In its final report on last year’s BP oil spill in the Gulf of Mexico, the presidential panel investigating the disaster is calling for tougher regulation, stiffer fines and an industry-managed information exchange on safety practices.

The Washington Post reports that the commission pressed for greater funding and training for the Bureau of Ocean Energy Management, Regulation and Enforcement, including the creation of an independent safety office within the agency.

“I am sad to say that part of the answer is the fact that our government helped let it happen,” said former Sen. Bob Graham, D-Fla., one of the commission’s two co-chairmen. “Our regulators were consistently outmatched.”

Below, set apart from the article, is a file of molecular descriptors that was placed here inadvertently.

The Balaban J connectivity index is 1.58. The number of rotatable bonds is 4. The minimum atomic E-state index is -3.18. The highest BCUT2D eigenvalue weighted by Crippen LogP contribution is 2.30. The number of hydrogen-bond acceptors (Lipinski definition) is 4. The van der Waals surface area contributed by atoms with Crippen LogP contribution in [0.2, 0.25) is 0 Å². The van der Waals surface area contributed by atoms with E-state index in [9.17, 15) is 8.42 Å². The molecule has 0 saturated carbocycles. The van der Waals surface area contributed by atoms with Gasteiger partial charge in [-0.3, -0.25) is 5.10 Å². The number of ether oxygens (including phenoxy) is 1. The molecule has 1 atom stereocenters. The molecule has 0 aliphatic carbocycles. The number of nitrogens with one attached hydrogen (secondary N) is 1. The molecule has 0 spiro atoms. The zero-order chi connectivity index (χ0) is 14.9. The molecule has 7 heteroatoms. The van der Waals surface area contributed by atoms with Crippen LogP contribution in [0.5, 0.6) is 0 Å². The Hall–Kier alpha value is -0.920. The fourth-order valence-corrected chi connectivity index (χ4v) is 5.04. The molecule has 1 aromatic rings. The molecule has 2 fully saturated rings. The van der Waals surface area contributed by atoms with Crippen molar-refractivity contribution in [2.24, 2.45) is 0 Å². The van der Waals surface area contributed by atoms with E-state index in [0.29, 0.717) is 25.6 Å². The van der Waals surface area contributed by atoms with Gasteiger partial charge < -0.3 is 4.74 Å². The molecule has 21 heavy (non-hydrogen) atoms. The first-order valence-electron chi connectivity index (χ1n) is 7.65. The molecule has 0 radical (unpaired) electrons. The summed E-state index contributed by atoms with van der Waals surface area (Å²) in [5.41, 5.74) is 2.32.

The report, released Tuesday, also recommended the establishment of an information clearinghouse to be run by the oil industry, modeled on the Institute for Nuclear Power Operations. The institute was set up in the aftermath of the Three Mile Island disaster to encourage nuclear power companies to exchange best practices.

Additionally, the report suggested tougher fines. Currently, the cap on a firm’s liability following an oil spill is $75 million, though BP disregarded the limit in making payouts following the Deepwater Horizon disaster. The commission said that 80 percent of the fines levied for the April spill should be devoted to environmental restoration.

The Deepwater Horizon explosion killed 11 oil rig workers and turned into the the largest oil spill in U.S. history.

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